A qualitative study of college students' perceptions of risky driving and social influences
- Published: Watters, S.E. and Beck, K.H., 2015
- Authors: Watters, S.E. and Beck, K.H.
- Date Added: 07 Apr 2016
- Last Update: 07 Apr 2016
The purpose of the study was to assess the risk perceptions of young drivers regarding dangerous driving behaviours.
Qualitative research was undertaken; the sample included:
- n = 25 undergraduate students between the ages of 18 and 22 years
- 4 focus groups (5-8 students per group)
Key themes and topics of discussion were identified through a detailed coding procedure.
The key topics identified related to driving behaviours, rationalisations, influence attempts, passengers and the law.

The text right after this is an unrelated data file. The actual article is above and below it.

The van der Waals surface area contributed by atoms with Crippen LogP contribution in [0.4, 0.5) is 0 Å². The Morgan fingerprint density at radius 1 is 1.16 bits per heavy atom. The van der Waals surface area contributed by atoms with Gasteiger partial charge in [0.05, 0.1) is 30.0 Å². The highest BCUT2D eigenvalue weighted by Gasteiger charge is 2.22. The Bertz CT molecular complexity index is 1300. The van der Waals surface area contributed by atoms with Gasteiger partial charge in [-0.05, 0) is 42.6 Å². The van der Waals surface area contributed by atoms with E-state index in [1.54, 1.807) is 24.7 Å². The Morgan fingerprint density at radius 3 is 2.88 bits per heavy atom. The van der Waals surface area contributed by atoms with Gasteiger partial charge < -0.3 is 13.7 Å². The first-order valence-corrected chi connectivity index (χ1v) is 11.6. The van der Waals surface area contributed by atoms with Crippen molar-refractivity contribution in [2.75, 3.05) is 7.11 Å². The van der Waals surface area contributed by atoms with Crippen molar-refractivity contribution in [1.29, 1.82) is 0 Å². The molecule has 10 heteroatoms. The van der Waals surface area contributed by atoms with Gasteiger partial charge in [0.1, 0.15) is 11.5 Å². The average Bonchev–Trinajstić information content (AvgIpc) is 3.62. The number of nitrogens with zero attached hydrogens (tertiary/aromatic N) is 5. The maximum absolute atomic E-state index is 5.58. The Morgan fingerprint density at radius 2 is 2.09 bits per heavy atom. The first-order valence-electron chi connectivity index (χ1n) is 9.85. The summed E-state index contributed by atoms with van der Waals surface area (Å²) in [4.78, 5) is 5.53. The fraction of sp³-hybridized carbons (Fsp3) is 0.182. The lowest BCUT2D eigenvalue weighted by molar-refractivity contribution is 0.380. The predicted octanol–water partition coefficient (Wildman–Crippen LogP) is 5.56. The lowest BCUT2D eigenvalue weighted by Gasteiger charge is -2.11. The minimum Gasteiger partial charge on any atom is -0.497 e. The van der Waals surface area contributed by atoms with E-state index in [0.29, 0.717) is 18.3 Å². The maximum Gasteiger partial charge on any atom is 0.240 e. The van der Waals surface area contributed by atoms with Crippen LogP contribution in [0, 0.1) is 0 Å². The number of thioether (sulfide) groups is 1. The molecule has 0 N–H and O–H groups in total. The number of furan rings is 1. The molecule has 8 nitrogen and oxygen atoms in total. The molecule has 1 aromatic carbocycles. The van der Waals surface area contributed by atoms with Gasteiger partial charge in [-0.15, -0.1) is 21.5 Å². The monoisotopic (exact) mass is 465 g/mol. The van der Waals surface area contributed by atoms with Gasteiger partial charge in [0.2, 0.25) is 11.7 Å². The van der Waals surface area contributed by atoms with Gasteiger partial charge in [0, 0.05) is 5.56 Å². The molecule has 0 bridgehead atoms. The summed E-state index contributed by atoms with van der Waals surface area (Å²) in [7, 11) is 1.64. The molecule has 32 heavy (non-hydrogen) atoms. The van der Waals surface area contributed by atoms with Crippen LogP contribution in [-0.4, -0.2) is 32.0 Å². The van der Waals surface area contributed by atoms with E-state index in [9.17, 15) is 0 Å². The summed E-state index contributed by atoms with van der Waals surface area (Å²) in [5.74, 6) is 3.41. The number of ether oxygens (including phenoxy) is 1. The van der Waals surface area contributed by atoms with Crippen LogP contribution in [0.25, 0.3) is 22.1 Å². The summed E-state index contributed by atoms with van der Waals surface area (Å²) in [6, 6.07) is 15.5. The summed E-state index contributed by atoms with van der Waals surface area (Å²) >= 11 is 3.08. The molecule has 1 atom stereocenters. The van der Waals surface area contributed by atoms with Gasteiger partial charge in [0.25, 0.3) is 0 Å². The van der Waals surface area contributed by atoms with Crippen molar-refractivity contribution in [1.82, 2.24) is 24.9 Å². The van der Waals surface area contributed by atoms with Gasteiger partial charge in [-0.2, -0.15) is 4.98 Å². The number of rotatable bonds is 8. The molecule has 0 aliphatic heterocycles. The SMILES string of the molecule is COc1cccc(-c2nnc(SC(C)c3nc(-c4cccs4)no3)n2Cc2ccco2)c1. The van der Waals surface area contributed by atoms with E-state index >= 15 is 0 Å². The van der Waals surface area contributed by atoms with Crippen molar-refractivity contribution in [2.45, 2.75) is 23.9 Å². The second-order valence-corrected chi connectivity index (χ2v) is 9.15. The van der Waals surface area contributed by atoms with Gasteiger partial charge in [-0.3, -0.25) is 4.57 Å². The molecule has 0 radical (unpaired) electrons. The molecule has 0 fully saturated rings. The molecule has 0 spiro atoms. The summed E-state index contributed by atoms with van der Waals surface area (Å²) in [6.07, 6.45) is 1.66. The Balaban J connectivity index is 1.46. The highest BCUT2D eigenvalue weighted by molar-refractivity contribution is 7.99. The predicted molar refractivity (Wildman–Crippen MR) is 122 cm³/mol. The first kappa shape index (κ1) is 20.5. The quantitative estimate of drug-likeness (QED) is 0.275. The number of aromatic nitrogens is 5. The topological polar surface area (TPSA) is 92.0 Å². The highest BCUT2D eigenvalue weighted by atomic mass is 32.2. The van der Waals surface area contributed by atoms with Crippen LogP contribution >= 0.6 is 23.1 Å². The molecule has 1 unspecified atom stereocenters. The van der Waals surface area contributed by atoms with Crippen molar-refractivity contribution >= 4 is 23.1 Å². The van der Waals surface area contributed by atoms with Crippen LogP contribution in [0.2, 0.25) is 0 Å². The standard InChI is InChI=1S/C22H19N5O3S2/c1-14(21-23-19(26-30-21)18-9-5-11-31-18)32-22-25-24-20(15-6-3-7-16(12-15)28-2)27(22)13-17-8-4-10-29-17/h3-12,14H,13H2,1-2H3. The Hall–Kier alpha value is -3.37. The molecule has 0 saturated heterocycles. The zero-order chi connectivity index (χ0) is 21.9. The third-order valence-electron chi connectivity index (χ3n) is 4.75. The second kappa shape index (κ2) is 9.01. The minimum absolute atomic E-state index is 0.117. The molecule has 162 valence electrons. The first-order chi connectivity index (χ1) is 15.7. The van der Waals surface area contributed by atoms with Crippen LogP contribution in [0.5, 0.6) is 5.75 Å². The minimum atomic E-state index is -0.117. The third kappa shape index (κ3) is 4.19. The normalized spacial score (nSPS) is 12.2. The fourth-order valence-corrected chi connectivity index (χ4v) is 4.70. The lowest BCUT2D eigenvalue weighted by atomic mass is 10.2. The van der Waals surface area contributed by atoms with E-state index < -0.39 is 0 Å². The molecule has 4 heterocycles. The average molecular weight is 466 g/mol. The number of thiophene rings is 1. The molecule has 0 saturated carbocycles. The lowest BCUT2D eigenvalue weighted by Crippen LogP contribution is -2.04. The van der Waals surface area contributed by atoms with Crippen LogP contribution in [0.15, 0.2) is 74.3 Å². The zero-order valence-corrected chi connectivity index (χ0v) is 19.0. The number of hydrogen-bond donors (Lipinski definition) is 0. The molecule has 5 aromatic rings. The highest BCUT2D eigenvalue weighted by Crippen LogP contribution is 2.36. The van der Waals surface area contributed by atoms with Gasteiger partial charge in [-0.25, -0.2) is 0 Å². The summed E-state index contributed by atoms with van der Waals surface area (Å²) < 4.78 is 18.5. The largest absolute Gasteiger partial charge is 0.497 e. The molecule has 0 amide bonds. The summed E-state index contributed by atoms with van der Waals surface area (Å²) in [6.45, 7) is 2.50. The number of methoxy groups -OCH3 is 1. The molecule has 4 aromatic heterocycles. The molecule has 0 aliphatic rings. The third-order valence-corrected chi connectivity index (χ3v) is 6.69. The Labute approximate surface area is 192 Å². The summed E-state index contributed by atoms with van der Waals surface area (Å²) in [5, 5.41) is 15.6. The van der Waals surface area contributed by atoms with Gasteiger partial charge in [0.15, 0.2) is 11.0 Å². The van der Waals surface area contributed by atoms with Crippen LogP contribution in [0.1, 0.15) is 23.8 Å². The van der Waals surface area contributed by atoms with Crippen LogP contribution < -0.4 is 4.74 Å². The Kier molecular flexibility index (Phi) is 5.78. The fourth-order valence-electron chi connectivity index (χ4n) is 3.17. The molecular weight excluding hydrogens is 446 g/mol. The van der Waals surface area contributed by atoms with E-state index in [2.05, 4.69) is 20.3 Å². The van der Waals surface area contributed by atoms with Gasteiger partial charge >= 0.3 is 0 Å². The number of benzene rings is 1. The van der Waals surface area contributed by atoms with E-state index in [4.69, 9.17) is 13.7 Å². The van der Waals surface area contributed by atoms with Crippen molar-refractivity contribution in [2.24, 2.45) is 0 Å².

Distracted driving and drink driving were the most discussed behaviours in focus groups. Some findings showed that participants felt that certain behaviours, such as texting at red lights or when stopped, were acceptable.
Speeding was also discussed, but participants felt that speeding may not be equally as dangerous on different types of roads or in different situations. Driving slowly was believed to me more dangerous than speeding.
Although for many behaviours there was a belief that in some cases, it may be acceptable to undertake risky behaviours, speeding in particular was viewed as being justifiable.
Not all respondents believed that it would be right to intervene if a friend/ family member was undertaking unsafe behaviours while driving.
qualitative research, speed as justifiable behaviour, common behaviours
Qualitative work with a small sample, however, the themes identified are in line with findings from previous research.